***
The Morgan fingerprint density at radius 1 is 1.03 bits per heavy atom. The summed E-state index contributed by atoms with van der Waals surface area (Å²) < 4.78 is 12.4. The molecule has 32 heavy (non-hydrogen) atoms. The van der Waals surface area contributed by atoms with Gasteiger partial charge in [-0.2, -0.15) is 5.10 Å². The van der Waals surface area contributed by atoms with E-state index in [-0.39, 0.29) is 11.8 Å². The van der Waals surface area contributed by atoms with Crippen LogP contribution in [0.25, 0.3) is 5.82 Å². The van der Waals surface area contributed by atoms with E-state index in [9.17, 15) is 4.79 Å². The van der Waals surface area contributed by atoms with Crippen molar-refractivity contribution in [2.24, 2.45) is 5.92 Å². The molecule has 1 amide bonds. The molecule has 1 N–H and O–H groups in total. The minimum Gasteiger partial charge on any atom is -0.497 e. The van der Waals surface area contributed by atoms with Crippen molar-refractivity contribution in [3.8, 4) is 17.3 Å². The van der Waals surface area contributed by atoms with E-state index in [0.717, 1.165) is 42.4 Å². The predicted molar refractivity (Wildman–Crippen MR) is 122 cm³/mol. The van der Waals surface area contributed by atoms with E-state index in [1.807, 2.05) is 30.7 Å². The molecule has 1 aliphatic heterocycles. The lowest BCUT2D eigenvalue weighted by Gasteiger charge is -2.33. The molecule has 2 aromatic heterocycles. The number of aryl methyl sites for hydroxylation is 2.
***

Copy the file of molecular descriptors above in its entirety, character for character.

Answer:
The Morgan fingerprint density at radius 1 is 1.03 bits per heavy atom. The summed E-state index contributed by atoms with van der Waals surface area (Å²) < 4.78 is 12.4. The molecule has 32 heavy (non-hydrogen) atoms. The van der Waals surface area contributed by atoms with Gasteiger partial charge in [-0.2, -0.15) is 5.10 Å². The van der Waals surface area contributed by atoms with E-state index in [-0.39, 0.29) is 11.8 Å². The van der Waals surface area contributed by atoms with Crippen LogP contribution in [0.25, 0.3) is 5.82 Å². The van der Waals surface area contributed by atoms with E-state index in [9.17, 15) is 4.79 Å². The van der Waals surface area contributed by atoms with Crippen molar-refractivity contribution in [2.24, 2.45) is 5.92 Å². The molecule has 1 amide bonds. The molecule has 1 N–H and O–H groups in total. The minimum Gasteiger partial charge on any atom is -0.497 e. The van der Waals surface area contributed by atoms with Crippen molar-refractivity contribution in [3.8, 4) is 17.3 Å². The van der Waals surface area contributed by atoms with E-state index in [0.717, 1.165) is 42.4 Å². The predicted molar refractivity (Wildman–Crippen MR) is 122 cm³/mol. The van der Waals surface area contributed by atoms with E-state index in [1.807, 2.05) is 30.7 Å². The molecule has 1 aliphatic heterocycles. The lowest BCUT2D eigenvalue weighted by Gasteiger charge is -2.33. The molecule has 2 aromatic heterocycles. The number of aryl methyl sites for hydroxylation is 2.